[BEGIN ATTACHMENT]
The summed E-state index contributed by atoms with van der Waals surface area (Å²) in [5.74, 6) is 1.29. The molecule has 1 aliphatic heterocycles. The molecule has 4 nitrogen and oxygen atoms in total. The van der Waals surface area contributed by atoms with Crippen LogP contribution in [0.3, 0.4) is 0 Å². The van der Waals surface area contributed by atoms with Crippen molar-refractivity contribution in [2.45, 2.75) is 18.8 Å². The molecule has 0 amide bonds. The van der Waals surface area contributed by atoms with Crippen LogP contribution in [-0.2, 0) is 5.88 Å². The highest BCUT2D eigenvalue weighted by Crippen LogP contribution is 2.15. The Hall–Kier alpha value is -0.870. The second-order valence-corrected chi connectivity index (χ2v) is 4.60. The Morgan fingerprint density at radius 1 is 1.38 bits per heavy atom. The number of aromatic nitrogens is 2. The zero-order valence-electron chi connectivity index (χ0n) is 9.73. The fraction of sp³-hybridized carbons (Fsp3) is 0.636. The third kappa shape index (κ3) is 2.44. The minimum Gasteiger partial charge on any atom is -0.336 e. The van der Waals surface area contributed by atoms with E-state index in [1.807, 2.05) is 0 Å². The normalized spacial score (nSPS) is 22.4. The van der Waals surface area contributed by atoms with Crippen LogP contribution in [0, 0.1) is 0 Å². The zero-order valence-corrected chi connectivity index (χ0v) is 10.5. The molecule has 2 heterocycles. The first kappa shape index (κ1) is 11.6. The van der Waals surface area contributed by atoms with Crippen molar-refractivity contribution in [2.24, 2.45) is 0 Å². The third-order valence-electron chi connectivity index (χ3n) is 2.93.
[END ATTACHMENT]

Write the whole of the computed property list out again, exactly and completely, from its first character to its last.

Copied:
The summed E-state index contributed by atoms with van der Waals surface area (Å²) in [5.74, 6) is 1.29. The molecule has 1 aliphatic heterocycles. The molecule has 4 nitrogen and oxygen atoms in total. The van der Waals surface area contributed by atoms with Crippen LogP contribution in [0.3, 0.4) is 0 Å². The van der Waals surface area contributed by atoms with Crippen molar-refractivity contribution in [2.45, 2.75) is 18.8 Å². The molecule has 0 amide bonds. The van der Waals surface area contributed by atoms with Crippen LogP contribution in [-0.2, 0) is 5.88 Å². The highest BCUT2D eigenvalue weighted by Crippen LogP contribution is 2.15. The Hall–Kier alpha value is -0.870. The second-order valence-corrected chi connectivity index (χ2v) is 4.60. The Morgan fingerprint density at radius 1 is 1.38 bits per heavy atom. The number of aromatic nitrogens is 2. The zero-order valence-electron chi connectivity index (χ0n) is 9.73. The fraction of sp³-hybridized carbons (Fsp3) is 0.636. The third kappa shape index (κ3) is 2.44. The minimum Gasteiger partial charge on any atom is -0.336 e. The van der Waals surface area contributed by atoms with E-state index in [1.807, 2.05) is 0 Å². The normalized spacial score (nSPS) is 22.4. The van der Waals surface area contributed by atoms with Crippen LogP contribution in [0, 0.1) is 0 Å². The zero-order valence-corrected chi connectivity index (χ0v) is 10.5. The molecule has 2 heterocycles. The first kappa shape index (κ1) is 11.6. The van der Waals surface area contributed by atoms with Crippen molar-refractivity contribution in [2.24, 2.45) is 0 Å². The third-order valence-electron chi connectivity index (χ3n) is 2.93.